25 Years in Spain: Planes, Trains and Automobiles 8

As luck would have it, I didn’t have to go through the dreadful process of becoming a certified private driver in this country at the cost of hours of classes and dents in my wallet.  Law and the lawmakers would change that no long afterwards, but when I was still a stripling in this town, you could mosey on down to places like the RACE offices, which used to be on Bravo Murillo I believe, and fork over 5,000 pesetas for someone in the office to give you one.  They just assumed you knew how to drive.

            But first, and there always is a “but first” in this country, you had to locate a nearby medical center where you could undergo a test known as a psicotécnico, which sounded to me at first like they wanted to hook me up to a bunch of wires, show me blot images while playing  Tom Jones’ songs in the background and ask how I was feeling.

         It turned out to be just a fancy name for a physical.

         And not a very physical one at that.  I didn’t have to sprint a hundred yards in under 12 seconds, but they did look into certain fairly important sensorial qualities like eyesight and eye-hand coordination. In other words, could I see and just how much or if a train were coming as I crossed the tracks, would I know what to do.

         But first, because there always had to be a first, I had to pay for this.  This cost me in the neighborhood of about 5,000 pesetas, or what amounted to about a day’s work for me.

         The eye test was complete but not the end of everything.  Essentially they told me everything I already knew.  They wrote on a paper that I needed glasses, which I knew since that was the feeling I always got about myself when I took off my specs.  They added that I should I have a replacement pair available at all times, which is true, but I don’t.

         Up to that point, the test had proceeded without serious challenge, but the good people at the clinic had a trick up their sleeve which they had failed to inform me of.  It was time for the eye-hand coordination game to see how good the rest of my reflexes were.  For some reason I figured tat this would amount to little more that a rubber hammer being thudded below my kneecap, but the office had something slightly more sophisticated in mind. They were video games.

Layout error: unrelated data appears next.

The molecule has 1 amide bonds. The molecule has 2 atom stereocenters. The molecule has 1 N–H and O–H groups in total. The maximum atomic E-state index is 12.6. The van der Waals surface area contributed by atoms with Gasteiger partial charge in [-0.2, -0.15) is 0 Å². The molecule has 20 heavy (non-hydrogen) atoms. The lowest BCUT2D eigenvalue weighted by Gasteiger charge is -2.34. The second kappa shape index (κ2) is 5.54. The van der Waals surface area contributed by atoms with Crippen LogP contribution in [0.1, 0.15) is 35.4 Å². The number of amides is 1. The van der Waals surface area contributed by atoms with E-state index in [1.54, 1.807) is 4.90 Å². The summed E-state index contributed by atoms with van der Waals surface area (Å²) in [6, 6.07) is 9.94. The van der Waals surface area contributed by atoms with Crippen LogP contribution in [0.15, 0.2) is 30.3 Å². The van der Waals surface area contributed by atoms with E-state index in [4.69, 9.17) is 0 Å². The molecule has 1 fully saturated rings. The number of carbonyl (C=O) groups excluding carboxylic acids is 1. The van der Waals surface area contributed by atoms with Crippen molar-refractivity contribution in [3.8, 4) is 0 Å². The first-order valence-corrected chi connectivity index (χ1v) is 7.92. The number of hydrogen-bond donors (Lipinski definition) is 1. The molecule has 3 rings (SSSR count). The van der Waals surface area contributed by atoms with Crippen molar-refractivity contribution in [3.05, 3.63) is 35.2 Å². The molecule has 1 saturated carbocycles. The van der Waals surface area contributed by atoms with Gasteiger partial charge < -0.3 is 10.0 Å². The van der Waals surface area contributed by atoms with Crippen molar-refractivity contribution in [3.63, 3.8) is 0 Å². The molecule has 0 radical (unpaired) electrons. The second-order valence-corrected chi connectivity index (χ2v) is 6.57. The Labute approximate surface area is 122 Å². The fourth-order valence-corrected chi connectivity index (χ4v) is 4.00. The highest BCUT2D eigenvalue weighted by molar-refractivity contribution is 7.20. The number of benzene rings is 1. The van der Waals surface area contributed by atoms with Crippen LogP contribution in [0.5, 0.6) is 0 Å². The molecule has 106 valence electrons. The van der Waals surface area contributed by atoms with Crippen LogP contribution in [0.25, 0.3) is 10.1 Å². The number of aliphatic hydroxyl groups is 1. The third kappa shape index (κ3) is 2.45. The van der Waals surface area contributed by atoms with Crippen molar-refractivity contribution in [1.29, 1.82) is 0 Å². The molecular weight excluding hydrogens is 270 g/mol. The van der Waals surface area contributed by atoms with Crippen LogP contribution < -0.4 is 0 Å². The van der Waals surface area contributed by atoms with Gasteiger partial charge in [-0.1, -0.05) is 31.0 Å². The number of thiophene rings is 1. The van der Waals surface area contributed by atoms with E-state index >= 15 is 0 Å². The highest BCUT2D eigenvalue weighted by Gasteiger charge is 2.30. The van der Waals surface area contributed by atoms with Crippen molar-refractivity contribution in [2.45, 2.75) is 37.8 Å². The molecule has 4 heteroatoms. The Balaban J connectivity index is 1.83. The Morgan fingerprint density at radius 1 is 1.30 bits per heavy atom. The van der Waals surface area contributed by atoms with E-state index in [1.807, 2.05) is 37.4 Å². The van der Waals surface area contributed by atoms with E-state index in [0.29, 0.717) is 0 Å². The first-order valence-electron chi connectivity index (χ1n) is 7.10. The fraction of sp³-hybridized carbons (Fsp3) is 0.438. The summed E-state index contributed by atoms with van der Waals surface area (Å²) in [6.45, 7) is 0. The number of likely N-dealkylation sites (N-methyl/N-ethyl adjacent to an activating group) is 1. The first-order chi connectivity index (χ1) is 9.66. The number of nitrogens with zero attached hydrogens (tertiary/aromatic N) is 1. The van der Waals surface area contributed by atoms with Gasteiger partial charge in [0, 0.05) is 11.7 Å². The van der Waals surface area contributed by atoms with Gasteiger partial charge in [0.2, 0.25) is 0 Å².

There exist a number of tests, and on this occasion I got to face one.  It consisted of watching a ball appear from the left side of the screen, then disappear beneath a kind of block.  I was supposed to judge when the right time would be for the ball to stop before crashing into a wall on the right side.  To do this I was supposed to press a button at the moment I felt was right.  Graphically speaking it had all of the appeal of one of those 1970s prototype video games, but that didn’t matter because the reality was it had the power to determine my future as a driver.

         I had always assumed that my hours of Friday timewasting at the local arcade in my hometown would somehow come in handy later on in life, and this seemed like the moment had presented itself.  The best place was in the bowling lanes.  Yes, Greenwich had both a bowling lane and an arcade.  They happened to be in the same place.  This may have been a concerted effort to confine all cheesiness to one place, but we knew where the cheesiness was.  So, instead of making the most of my weekend to get a little studying in, I generally waned away my youth before a video screen uselessly making imaginary spaceships disappear until they did the same to me.